The ancient era’s first communities were built in caverns. Popular Buddhist caves are those in Ajanta, Ellora, and Aurangabad. Popular examples of cave and rock-cut temples that were constructed are Ellora caves, Elephanta caverns, Amarnath temple, and Badami caves. The use of caves as dwellings predates recorded history, providing natural shelters for prehistoric communities.  However, the transition from mere shelters to elaborately carved rock-cut structures marked a significant development in architectural expression.

 India’s cave and rock-cut architectural traditions have developed over time to represent a cultural and religious continuity that has preserved the core of spiritual expression while adjusting to shifting social circumstances.  Hewn into the rocky terrain, these caves were essential places of refuge for monks and ascetics pursuing spiritual enlightenment.   Hinduism also adopted rock-cut architecture for temple construction. The Kailasa Temple at Ellora, dedicated to Lord Shiva, is a remarkable example of a monolithic rock-cut structure.

Jainism, another ancient Indian religion, has its share of cave temples. The Udayagiri and Khandagiri Caves in Odisha exemplify Jain rock-cut architecture, featuring inscriptions, sculptures, and cave dwellings. In India, Buddhist monks and artisans carved elaborate cave temples as places of worship and meditation. The Ajanta and Ellora Caves in Maharashtra are renowned examples, featuring intricate sculptures and paintings depicting Buddhist teachings.

Ellora Caves 
Photo by Setu Chhaya of Ellora Caves 

Temple Architecture

Temple architecture represents the spiritual, creative, and architectural development of various civilizations. Indian temple architecture and style are frequently influenced by the “Shilpa Shastras,” a collection of architectural manuals. The elaborate features, vivid colors, and symbolic components infused throughout the construction enhance the devotees’ overall sensory experience. The primary deity is housed in the temple’s central sanctuary, or garbhagriha, whose architecture varies according to local customs.

 Mostly found in Northern India, the Nagara style is distinguished by a shikhara that is curved and has a tower fashioned like a beehive. Found in Southern India, the Dravida style features a pyramidal tower (vimana) with a square base and multiple levels. The Brihadeshwara Temple in Thanjavur is an iconic Dravida-style temple. A fusion of Nagara and Dravida styles, Vesara is commonly found in central India. The Khajuraho Group of Temples exhibits Vesara characteristics.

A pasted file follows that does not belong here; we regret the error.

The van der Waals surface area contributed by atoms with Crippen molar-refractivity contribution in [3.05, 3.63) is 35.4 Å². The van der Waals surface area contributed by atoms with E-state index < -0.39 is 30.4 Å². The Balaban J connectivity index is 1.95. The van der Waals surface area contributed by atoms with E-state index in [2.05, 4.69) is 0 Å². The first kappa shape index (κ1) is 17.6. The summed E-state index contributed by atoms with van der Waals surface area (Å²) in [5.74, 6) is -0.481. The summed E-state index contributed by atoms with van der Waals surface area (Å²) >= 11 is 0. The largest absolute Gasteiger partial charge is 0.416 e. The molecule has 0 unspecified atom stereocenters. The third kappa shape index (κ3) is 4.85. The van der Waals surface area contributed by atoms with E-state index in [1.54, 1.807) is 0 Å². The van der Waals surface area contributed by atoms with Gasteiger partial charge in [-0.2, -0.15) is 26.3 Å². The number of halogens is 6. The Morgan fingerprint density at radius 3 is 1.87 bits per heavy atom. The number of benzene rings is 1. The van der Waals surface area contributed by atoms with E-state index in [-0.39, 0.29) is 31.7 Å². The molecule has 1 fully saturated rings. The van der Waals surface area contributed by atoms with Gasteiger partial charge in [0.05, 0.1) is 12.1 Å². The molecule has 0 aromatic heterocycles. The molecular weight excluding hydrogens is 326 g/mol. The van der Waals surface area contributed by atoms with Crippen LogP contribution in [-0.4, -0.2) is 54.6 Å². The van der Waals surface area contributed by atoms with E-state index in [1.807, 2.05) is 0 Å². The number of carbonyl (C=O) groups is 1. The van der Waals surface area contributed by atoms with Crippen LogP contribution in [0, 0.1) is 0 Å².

Brihadeshwara Temple
Image by Manfred Sommer Brihadeshwara Temple

Numerous temples have a mandala (geometric pattern) layout that symbolizes the universe’s order and acts as a cosmic diagram. By the cardinal directions, temples are frequently oriented such that the main entrance faces east, signifying the advent of good energy and the rising sun. Temples often have tanks or wells with sacred waters for ritual purification. Temples not only embody spiritual symbolism but also stand as architectural masterpieces that have endured through centuries.

Indo-Islamic architecture

Large domes, thin minarets with cupolas, ornamental gardens, arcades, and delicate decoration are characteristics of Islamic architecture that make it immediately recognizable. An emblem with profound cultural origins in India, the lotus motif is frequently used in Indo-Islamic building architecture. The architecture includes raised dome-shaped pavilions, known as chhatris, which are traditional Indian structures. Many structures feature the Persian-inspired char bagh (four-part) garden layout, with geometrically arranged quadrants. Buildings often have open courtyards, reflecting the Indian emphasis on open spaces.